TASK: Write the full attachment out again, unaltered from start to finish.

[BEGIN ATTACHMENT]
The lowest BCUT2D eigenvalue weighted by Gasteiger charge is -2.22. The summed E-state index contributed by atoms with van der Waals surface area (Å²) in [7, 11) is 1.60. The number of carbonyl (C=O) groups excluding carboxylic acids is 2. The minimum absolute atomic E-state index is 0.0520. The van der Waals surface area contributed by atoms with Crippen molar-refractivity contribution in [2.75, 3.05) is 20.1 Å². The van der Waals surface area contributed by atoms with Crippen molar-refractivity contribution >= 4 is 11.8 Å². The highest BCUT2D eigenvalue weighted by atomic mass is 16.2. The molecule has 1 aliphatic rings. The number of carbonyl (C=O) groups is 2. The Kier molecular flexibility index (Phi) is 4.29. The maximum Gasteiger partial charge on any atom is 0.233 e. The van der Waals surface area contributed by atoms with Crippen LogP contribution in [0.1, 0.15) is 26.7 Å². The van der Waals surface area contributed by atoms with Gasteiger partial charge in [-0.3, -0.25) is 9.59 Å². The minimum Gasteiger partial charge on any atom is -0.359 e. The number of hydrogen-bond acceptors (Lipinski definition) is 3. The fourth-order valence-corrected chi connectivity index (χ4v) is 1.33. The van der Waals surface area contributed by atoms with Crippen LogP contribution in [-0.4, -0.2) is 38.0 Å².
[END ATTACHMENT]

The lowest BCUT2D eigenvalue weighted by Gasteiger charge is -2.22. The summed E-state index contributed by atoms with van der Waals surface area (Å²) in [7, 11) is 1.60. The number of carbonyl (C=O) groups excluding carboxylic acids is 2. The minimum absolute atomic E-state index is 0.0520. The van der Waals surface area contributed by atoms with Crippen molar-refractivity contribution in [2.75, 3.05) is 20.1 Å². The van der Waals surface area contributed by atoms with Crippen molar-refractivity contribution >= 4 is 11.8 Å². The highest BCUT2D eigenvalue weighted by atomic mass is 16.2. The molecule has 1 aliphatic rings. The number of carbonyl (C=O) groups is 2. The Kier molecular flexibility index (Phi) is 4.29. The maximum Gasteiger partial charge on any atom is 0.233 e. The van der Waals surface area contributed by atoms with Crippen LogP contribution in [0.1, 0.15) is 26.7 Å². The van der Waals surface area contributed by atoms with Gasteiger partial charge in [-0.3, -0.25) is 9.59 Å². The minimum Gasteiger partial charge on any atom is -0.359 e. The number of hydrogen-bond acceptors (Lipinski definition) is 3. The fourth-order valence-corrected chi connectivity index (χ4v) is 1.33. The van der Waals surface area contributed by atoms with Crippen LogP contribution in [-0.4, -0.2) is 38.0 Å².